Fats are a type of essential nutrient. The fats you consume provide your body with essential fatty acids called linolenic acid. They are called “essential” because your body cannot make them itself or function without them. Your body needs fats for a number of different reasons, including brain development, controlling inflammation, and blood clotting.1-3 Dietary fats also supply your body with energy and support cell growth.
There are four major types of fats—saturated, trans, monounsaturated, and polyunsaturated—each of which have different chemical structures and physical properties. The “bad” fats, saturated and trans, are typically solid or semi-solid at room temperature, while the “healthy” fats, mono- and polyunsaturated, typically are liquid at room temperature.2 According to the American Heart Association, the majority of the fats that you eat should be mono- or polyunsaturated.
Saturated Fats—Saturated fat molecules do not have double bonds between the carbon molecules because they are saturated with hydrogen molecules.3 Eating foods high in this type of fat, such as butter, raises the level of LDL (bad) cholesterol in your blood, increasing your risk of heart disease and fatal cardiovascular events. The American Heart Association recommends limiting saturated fats in your diet.
Trans fats—Trans fats are created when vegetable oil undergoes a process called hydrogenation.1 This process can occur naturally or can be artificially manufactured. Like saturated fats, they raise your risk of serious heart disease. The American Heart Association recommends that adults who would benefit from lowering LDL cholesterol reduce their intake of trans fat (or avoid it altogether) and limit their consumption of saturated fat to 5 to 6 percent of total calories.4,5
Monounsaturated Fats—Monounsaturated fats, such as those found in peanut oil, are fat molecules that have one unsaturated carbon bond.6 Oils that contain monounsaturated fats are usually liquid at room temperature but start to turn solid when chilled. This type of fat can have a positive effect on your health when eaten in moderation; it can help reduce bad cholesterol levels in your blood, lowering your risk of heart disease. They also provide nutrients to help develop and support your body’s cells.1,6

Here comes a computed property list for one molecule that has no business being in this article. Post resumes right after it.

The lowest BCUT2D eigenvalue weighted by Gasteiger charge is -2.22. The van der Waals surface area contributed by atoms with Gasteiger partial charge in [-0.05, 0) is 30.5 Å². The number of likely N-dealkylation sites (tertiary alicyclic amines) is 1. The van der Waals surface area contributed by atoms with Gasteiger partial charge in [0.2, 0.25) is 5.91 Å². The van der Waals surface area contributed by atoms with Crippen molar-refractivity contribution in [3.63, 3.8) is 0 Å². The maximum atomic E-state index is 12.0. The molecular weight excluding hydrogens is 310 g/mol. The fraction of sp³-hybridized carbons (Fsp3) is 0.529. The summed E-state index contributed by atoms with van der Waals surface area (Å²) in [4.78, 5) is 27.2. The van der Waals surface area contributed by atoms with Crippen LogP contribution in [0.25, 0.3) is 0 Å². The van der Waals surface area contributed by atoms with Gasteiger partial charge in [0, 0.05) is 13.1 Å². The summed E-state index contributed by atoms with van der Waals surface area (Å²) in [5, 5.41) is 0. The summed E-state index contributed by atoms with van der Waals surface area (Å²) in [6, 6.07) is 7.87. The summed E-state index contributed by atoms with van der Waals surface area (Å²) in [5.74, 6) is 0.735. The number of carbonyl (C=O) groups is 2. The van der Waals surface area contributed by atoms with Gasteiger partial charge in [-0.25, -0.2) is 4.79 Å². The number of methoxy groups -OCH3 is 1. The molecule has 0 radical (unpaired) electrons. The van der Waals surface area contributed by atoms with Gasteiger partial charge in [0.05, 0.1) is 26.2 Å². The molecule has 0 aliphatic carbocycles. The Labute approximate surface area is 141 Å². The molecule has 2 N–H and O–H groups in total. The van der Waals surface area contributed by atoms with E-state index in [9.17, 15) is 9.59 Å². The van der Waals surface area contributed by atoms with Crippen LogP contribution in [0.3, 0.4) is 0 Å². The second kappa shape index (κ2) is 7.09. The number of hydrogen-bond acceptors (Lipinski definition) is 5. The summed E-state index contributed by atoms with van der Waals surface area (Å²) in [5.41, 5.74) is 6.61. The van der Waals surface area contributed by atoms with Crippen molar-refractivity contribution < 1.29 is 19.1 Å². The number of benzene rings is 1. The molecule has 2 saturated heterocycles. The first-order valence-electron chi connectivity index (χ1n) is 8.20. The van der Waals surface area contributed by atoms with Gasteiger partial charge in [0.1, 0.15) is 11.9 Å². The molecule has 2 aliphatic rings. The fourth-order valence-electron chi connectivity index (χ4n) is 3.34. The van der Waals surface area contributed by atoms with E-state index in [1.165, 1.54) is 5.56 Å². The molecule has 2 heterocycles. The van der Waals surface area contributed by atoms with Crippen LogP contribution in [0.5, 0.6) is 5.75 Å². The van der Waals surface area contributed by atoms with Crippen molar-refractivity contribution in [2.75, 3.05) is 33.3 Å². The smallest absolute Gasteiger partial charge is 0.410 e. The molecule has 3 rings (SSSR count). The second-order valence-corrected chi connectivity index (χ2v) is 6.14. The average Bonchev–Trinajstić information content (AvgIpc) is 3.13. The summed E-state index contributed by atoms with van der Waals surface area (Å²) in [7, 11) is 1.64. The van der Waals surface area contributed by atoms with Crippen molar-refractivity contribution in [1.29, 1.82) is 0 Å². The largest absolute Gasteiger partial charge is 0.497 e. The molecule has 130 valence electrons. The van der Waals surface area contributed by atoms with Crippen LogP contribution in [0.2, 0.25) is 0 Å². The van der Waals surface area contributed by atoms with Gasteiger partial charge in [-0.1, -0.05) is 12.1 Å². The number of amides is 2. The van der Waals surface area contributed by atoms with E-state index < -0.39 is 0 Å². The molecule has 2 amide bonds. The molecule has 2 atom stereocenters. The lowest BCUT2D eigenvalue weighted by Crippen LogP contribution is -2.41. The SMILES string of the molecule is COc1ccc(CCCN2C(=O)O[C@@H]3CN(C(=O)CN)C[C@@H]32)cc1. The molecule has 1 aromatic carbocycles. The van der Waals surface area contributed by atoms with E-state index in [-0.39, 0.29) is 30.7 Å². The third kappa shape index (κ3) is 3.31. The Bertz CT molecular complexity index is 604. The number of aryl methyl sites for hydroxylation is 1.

Polyunsaturated Fats—Polyunsaturated fats, such as those found in sunflower oil, are fat molecules that have more than one unsaturated carbon bond.1,7 Like monosaturated fats, oils that contain polyunsaturated fats are typically liquid at room temperature but start to turn solid when chilled. These fats can also have a beneficial effect on your health when eaten in moderation, especially when used in place of saturated and trans fats in your diet.7 Like monounsaturated fats, polyunsaturated fats provide essential fatty acids your body needs but can’t produce itself.
- U.S. National Library of Medicine – Medline Plus website. Dietary fats explained. 12 Jul 2018. https://medlineplus.gov/ency/patientinstructions/000104.htm. Accessed 12 Jan 2021.
- American Heart Association website. Dietary fats. https://www.heart.org/en/healthy-living/healthy-eating/eat-smart/fats/dietary-fats. Accessed 12 Jan 2021.
- American Heart Association website. The facts on fats infographic. https://www.heart.org/en/healthy-living/healthy-eating/eat-smart/fats/the-facts-on-fats. Updated May 2017. Accessed 6 Jan 2021.
- American Heart Association website. Saturated fat. https://www.heart.org/en/healthy-living/healthy-eating/eat-smart/fats/saturated-fats. Accessed 12 Jan 2021.
- American Heart Association website. Trans fat. https://www.heart.org/en/healthy-living/healthy-eating/eat-smart/fats/trans-fat. Accessed 12 Jan 2021.
- American Heart Association website. Monounsaturated fat. https://www.heart.org/en/healthy-living/healthy-eating/eat-smart/fats/monounsaturated-fats. Accessed 12 Jan 2021.
- American Heart Association website. Polyunsaturated fat. 1 Jun 2015. https://www.heart.org/en/healthy-living/healthy-eating/eat-smart/fats/polyunsaturated-fats. Accessed 12 Jan 2021.